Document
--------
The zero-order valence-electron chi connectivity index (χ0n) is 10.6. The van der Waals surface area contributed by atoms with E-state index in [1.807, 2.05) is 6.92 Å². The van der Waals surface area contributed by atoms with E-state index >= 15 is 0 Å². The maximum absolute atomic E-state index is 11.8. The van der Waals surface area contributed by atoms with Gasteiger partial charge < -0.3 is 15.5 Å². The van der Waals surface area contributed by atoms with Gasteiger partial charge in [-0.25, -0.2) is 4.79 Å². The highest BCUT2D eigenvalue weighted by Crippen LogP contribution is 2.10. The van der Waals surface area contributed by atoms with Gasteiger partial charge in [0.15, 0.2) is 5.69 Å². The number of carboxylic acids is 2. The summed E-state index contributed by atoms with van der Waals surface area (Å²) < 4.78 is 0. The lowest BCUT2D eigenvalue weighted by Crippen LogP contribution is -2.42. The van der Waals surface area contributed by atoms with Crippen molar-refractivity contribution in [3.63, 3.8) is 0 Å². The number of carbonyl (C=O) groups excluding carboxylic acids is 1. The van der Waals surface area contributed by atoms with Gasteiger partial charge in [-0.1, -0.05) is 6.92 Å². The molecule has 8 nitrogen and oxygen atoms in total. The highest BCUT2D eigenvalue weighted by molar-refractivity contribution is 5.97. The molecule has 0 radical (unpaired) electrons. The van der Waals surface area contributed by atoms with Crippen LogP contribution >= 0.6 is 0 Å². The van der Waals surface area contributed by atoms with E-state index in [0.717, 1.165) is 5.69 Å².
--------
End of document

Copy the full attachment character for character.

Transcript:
The zero-order valence-electron chi connectivity index (χ0n) is 10.6. The van der Waals surface area contributed by atoms with E-state index in [1.807, 2.05) is 6.92 Å². The van der Waals surface area contributed by atoms with E-state index >= 15 is 0 Å². The maximum absolute atomic E-state index is 11.8. The van der Waals surface area contributed by atoms with Gasteiger partial charge < -0.3 is 15.5 Å². The van der Waals surface area contributed by atoms with Gasteiger partial charge in [-0.25, -0.2) is 4.79 Å². The highest BCUT2D eigenvalue weighted by Crippen LogP contribution is 2.10. The van der Waals surface area contributed by atoms with Gasteiger partial charge in [0.15, 0.2) is 5.69 Å². The number of carboxylic acids is 2. The summed E-state index contributed by atoms with van der Waals surface area (Å²) < 4.78 is 0. The lowest BCUT2D eigenvalue weighted by Crippen LogP contribution is -2.42. The van der Waals surface area contributed by atoms with Crippen molar-refractivity contribution in [3.63, 3.8) is 0 Å². The number of carbonyl (C=O) groups excluding carboxylic acids is 1. The van der Waals surface area contributed by atoms with Gasteiger partial charge in [-0.1, -0.05) is 6.92 Å². The molecule has 8 nitrogen and oxygen atoms in total. The highest BCUT2D eigenvalue weighted by molar-refractivity contribution is 5.97. The molecule has 0 radical (unpaired) electrons. The van der Waals surface area contributed by atoms with Crippen LogP contribution >= 0.6 is 0 Å². The van der Waals surface area contributed by atoms with E-state index in [0.717, 1.165) is 5.69 Å².